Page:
Empower Employees

No matter how well defined it is, good company culture will atrophy if it is only being propped up by the leadership. If you want your employees to buy into your culture, you must make an effort to empower them within it. 

Some of this empowerment takes place naturally through decentralizing activities like allowing for a remote-workforce. At other times, it can be more direct, such as leaders delegating responsibilities and encouraging staff members to collaborate and take ownership over their work and its results.

Actively Listen

In order to truly foster an employee-inclusive workplace culture, “servant leaders” must learn to actively listen to their staff. Taking the time to purposefully and distinctly listen to your employees’ feedback, thoughts, opinions, and inspirations can directly feed into a healthy workplace culture vibe.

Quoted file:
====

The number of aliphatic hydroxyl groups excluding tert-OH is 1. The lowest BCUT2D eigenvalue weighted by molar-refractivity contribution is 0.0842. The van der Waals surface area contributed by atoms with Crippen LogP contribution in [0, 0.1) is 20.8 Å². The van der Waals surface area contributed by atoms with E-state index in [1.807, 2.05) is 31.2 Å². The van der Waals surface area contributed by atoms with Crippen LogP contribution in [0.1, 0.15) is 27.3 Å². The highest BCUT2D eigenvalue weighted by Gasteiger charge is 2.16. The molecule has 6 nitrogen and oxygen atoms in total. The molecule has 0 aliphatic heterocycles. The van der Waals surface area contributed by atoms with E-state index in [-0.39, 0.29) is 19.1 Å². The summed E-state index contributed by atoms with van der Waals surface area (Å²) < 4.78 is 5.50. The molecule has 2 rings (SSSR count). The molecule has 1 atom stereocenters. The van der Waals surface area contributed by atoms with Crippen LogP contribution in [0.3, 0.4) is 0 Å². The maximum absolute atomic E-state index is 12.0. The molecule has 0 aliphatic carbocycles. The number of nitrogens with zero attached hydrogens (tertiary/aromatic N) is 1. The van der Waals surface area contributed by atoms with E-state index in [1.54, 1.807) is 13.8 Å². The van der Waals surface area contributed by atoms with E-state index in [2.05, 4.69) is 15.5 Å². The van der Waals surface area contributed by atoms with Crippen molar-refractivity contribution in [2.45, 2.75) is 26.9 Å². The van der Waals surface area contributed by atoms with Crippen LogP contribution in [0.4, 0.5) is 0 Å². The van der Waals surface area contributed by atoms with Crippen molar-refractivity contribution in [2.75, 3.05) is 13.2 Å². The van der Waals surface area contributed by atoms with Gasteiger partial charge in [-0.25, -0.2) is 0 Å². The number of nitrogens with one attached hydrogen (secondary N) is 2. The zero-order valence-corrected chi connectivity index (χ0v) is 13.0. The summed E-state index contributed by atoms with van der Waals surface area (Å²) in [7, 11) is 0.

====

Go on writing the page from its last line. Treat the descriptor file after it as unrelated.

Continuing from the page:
This doesn’t just help to empower the worker; it also helps bosses to better understand the perspective of their employees. Company employees tend to regard their workplace as an outward representation of how their company values them. If they feel that their culture consists of servant leaders who actively listen to them, it will help to intentionally bolster workplace culture. 

Forging a Meaningful Workplace Culture

From clearly defined company values to healthy communication, empowered employees, remote work, and educational opportunities, there are many ways to intentionally invest in a distinct workplace culture. 

Before you do so, though, take the time to decide what kind of culture you want to build. Identify the values that fit your organization and its goals within your industry. Then, begin to apply the above suggestions to forge a workplace culture that is dripping with intent, purpose, positivity, and ultimately, with success.